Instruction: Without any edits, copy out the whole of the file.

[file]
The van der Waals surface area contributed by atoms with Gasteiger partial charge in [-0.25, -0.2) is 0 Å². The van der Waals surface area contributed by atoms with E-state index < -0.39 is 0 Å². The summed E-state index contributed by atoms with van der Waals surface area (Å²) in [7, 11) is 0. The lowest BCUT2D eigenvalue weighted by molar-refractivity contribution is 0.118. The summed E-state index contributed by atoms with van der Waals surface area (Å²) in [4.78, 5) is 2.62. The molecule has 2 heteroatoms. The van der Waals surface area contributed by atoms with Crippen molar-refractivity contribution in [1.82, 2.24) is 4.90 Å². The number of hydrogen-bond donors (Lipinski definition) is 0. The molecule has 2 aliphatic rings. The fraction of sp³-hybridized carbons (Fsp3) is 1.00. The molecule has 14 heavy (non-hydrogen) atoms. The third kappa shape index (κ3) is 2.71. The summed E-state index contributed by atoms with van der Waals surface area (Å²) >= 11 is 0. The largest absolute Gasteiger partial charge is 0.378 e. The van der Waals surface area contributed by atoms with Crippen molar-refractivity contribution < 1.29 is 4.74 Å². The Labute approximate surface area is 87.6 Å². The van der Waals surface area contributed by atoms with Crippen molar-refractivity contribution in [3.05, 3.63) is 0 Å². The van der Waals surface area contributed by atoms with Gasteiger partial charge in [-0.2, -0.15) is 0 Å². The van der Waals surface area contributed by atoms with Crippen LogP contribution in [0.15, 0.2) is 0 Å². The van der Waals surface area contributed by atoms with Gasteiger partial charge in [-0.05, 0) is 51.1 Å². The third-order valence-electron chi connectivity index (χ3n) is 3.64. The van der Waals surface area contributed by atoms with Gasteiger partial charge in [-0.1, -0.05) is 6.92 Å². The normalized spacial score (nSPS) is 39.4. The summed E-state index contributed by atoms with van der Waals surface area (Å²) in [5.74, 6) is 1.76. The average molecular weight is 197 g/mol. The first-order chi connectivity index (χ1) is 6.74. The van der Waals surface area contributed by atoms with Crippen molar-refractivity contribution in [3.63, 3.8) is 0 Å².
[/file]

The van der Waals surface area contributed by atoms with Gasteiger partial charge in [-0.25, -0.2) is 0 Å². The van der Waals surface area contributed by atoms with E-state index < -0.39 is 0 Å². The summed E-state index contributed by atoms with van der Waals surface area (Å²) in [7, 11) is 0. The lowest BCUT2D eigenvalue weighted by molar-refractivity contribution is 0.118. The summed E-state index contributed by atoms with van der Waals surface area (Å²) in [4.78, 5) is 2.62. The molecule has 2 heteroatoms. The van der Waals surface area contributed by atoms with Crippen molar-refractivity contribution in [1.82, 2.24) is 4.90 Å². The number of hydrogen-bond donors (Lipinski definition) is 0. The molecule has 2 aliphatic rings. The fraction of sp³-hybridized carbons (Fsp3) is 1.00. The molecule has 14 heavy (non-hydrogen) atoms. The third kappa shape index (κ3) is 2.71. The summed E-state index contributed by atoms with van der Waals surface area (Å²) >= 11 is 0. The largest absolute Gasteiger partial charge is 0.378 e. The van der Waals surface area contributed by atoms with Crippen molar-refractivity contribution < 1.29 is 4.74 Å². The Labute approximate surface area is 87.6 Å². The van der Waals surface area contributed by atoms with Crippen molar-refractivity contribution in [3.05, 3.63) is 0 Å². The van der Waals surface area contributed by atoms with Gasteiger partial charge in [-0.2, -0.15) is 0 Å². The van der Waals surface area contributed by atoms with Crippen LogP contribution in [0.15, 0.2) is 0 Å². The van der Waals surface area contributed by atoms with Gasteiger partial charge in [-0.05, 0) is 51.1 Å². The third-order valence-electron chi connectivity index (χ3n) is 3.64. The van der Waals surface area contributed by atoms with Gasteiger partial charge in [-0.1, -0.05) is 6.92 Å². The normalized spacial score (nSPS) is 39.4. The summed E-state index contributed by atoms with van der Waals surface area (Å²) in [5.74, 6) is 1.76. The average molecular weight is 197 g/mol. The first-order chi connectivity index (χ1) is 6.74. The van der Waals surface area contributed by atoms with Crippen molar-refractivity contribution in [3.63, 3.8) is 0 Å².